Asked about the recent racial justice protests and events in Maine – including large pro- and anti-Trump rallies tied to the president’s visit last week – Shah said it is still to early to tell. But Shah noted that anyone who attended a large gathering and subsequently feels ill can access testing under the state’s recent “standing order” without having to receive a testing order from a doctor.

Medically vulnerable individuals, workers who have regular and direct contact with the public, out-of-state visitors and other groups also qualify to use the standing order to receive testing at a sample-collection site.

“If we do see any sort of spike, tying it to a protest or a gathering might be incredibly difficult to do,” Shah said. “There might be a lot of other reasons that folks may have been exposed. They can be exposed just in their community, for example, irrespective of their attending any large gathering.”

TOURISM IMPACTS

The state also anticipates more out-of-state visitors coming in as summer approaches.

On Monday, Gov. Janet Mills announced that out-of-state visitors could forgo the 14-day quarantine requirement if they test negative for COVID-19 within 72 hours of arriving in Maine or test negative through a test conducted in the state, although they will have to remain quarantined until results are returned.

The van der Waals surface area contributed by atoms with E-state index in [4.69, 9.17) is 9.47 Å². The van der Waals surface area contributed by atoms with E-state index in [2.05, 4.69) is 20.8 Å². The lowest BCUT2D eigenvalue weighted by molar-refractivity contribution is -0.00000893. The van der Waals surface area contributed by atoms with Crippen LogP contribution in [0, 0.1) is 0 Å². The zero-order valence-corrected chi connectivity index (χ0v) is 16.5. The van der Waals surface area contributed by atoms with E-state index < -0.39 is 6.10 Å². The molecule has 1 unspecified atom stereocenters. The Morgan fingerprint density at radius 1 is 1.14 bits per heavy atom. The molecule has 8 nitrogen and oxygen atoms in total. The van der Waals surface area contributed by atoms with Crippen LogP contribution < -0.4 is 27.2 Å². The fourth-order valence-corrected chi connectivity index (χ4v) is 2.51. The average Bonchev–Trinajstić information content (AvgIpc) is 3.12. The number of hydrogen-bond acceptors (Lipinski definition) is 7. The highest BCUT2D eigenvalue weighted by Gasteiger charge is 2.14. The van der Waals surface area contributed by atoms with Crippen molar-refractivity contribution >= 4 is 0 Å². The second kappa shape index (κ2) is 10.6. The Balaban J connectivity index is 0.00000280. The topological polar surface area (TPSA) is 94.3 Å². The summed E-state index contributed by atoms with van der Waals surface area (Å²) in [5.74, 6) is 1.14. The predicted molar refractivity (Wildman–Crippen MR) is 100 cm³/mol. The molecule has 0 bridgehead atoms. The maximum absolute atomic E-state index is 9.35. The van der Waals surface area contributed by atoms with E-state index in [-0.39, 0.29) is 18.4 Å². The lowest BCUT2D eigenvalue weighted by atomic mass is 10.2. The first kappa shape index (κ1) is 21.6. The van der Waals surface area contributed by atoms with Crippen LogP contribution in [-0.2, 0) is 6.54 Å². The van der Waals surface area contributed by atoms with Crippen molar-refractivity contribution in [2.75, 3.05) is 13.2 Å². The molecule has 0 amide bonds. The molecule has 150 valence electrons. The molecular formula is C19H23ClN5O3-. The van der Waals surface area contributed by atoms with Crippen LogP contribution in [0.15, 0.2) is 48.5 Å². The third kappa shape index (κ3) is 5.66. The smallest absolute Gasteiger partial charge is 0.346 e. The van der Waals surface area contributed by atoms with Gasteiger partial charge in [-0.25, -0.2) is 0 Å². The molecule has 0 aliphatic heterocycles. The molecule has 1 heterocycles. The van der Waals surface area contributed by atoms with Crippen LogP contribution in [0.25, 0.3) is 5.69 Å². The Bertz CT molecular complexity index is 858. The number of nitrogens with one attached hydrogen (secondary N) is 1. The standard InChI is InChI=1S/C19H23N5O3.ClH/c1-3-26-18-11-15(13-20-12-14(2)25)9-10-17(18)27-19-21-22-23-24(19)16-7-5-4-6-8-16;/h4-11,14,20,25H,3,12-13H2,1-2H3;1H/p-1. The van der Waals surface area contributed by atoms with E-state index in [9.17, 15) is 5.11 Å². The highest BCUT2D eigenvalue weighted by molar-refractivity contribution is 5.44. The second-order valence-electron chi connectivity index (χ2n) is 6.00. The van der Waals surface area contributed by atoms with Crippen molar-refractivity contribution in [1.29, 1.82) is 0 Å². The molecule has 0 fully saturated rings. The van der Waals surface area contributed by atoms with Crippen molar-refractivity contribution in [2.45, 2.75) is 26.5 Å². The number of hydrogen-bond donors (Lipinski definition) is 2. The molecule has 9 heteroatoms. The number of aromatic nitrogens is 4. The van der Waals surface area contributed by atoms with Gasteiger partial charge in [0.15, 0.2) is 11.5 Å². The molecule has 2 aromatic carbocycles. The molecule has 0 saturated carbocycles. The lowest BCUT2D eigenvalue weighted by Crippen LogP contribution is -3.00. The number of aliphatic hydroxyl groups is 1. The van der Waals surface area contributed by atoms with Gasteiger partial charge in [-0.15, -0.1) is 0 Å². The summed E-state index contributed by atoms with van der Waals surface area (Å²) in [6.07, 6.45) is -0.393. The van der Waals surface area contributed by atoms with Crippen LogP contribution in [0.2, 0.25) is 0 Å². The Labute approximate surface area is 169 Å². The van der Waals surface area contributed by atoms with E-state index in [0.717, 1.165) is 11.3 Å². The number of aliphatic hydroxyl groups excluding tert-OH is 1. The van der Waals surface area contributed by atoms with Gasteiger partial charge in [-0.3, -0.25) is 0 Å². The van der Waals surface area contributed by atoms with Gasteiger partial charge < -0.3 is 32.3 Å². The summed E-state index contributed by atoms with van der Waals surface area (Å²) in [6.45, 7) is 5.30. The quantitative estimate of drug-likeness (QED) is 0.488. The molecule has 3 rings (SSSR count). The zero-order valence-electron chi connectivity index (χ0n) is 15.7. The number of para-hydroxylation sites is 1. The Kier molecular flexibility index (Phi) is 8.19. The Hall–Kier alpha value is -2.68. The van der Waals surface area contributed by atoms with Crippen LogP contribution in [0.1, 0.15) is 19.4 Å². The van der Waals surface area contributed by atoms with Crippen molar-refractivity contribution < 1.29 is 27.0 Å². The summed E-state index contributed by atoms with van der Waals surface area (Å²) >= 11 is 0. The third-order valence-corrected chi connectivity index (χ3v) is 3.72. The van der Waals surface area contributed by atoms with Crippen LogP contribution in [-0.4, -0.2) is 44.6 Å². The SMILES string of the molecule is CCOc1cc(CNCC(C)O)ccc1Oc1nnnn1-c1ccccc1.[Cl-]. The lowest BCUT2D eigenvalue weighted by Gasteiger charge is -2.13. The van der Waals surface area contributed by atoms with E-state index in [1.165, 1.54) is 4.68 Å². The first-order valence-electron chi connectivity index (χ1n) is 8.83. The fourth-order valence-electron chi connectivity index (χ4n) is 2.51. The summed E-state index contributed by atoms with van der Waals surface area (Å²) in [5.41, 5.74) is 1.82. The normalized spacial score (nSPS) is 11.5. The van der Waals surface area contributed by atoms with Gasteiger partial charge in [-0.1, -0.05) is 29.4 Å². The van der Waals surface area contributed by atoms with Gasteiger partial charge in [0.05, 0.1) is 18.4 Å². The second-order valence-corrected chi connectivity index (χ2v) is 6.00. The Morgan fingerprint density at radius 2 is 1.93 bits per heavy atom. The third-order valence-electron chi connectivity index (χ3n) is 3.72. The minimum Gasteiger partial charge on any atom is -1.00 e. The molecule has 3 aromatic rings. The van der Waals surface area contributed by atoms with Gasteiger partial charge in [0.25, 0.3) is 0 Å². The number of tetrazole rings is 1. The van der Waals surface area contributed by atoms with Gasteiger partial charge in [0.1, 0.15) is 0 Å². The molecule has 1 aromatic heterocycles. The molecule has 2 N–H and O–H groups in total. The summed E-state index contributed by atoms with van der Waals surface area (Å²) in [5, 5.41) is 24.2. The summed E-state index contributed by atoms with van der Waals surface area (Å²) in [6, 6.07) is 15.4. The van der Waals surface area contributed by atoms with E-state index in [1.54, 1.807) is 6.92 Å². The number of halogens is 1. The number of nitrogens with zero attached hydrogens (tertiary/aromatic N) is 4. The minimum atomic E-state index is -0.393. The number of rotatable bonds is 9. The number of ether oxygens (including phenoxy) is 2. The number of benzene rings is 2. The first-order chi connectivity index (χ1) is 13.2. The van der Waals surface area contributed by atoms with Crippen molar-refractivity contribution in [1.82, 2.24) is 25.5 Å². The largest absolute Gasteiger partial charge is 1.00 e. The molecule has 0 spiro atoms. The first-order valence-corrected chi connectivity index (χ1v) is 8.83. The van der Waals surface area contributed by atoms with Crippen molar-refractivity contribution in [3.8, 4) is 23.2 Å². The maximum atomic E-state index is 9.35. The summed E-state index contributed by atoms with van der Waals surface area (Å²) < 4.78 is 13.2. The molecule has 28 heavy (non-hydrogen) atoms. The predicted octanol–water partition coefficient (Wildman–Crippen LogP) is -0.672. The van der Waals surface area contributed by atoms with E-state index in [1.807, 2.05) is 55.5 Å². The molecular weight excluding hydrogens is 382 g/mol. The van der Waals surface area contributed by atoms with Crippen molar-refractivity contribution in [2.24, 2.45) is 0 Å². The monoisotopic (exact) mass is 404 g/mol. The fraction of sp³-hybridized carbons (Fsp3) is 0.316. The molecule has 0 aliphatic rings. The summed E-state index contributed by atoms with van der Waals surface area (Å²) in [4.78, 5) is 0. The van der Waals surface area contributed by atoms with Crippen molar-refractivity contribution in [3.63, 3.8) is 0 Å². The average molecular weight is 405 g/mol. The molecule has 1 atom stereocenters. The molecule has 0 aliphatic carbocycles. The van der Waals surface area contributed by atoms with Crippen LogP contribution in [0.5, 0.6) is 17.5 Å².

While the Mills administration has said the testing requirement will allow more summer visitors to Maine, some businesses and industry leaders have said it is not enough of a reopening to keep many tourism-dependent businesses from failing during the pandemic.

In a letter sent to Mills on Wednesday, the vice president of a company with 11 hotel properties in Maine, Mark Walsh of Ocean Properties, accused the governor of ignoring research and suggestions from the industry and chambers of commerce.

“We explained in detail that having cumbersome, unproven and potentially illegal testing and health disclosure requirements is a disaster for Maine tourism, especially when you are trying to roll it out in the middle of June with 90 days left in the season,” Walsh wrote. “Our visitors are taking their business elsewhere and may never return.”

In an interview on Wednesday, prior to Walsh’s letter becoming public, Mills said that her administration has worked hard to be transparent about the justifications for decisions about restrictions on businesses and out-of-state visitors. Mills said her administration also worked closely with the hospitality sector and other businesses to find a way to allow out-of-state visitors to visit Maine without quarantining.

Maine has among the lowest COVID-19 infection rates in the country, a fact that Mills attributed to those restrictions along with Mainers’ willingness to stay home and physically distance from each other. But Mills said she remains concerned about public health officials’ warnings of a potential late-summer or fall resurgence of the disease.

“Maine, unlike other states, we are looking a surge of tourists,” Mills said. “We are trying to balance the need to reopen the economy and allow the (tourism) economy flourish again with the need … to protect staff, visitors and the public from this dangerous and untreatable virus.”

During his briefing, Shah noted that Maine’s policies regarding out-of-state visitors are not just dependent on the trajectory of the disease in Maine. He and other public health watch trends in other states “extremely closely,” particularly among harder-hit Northeastern or New England states that account for the bulk of tourists to Maine.

“If they start trending back upward, that is going to be a signal for us to re-think things,” Shah said.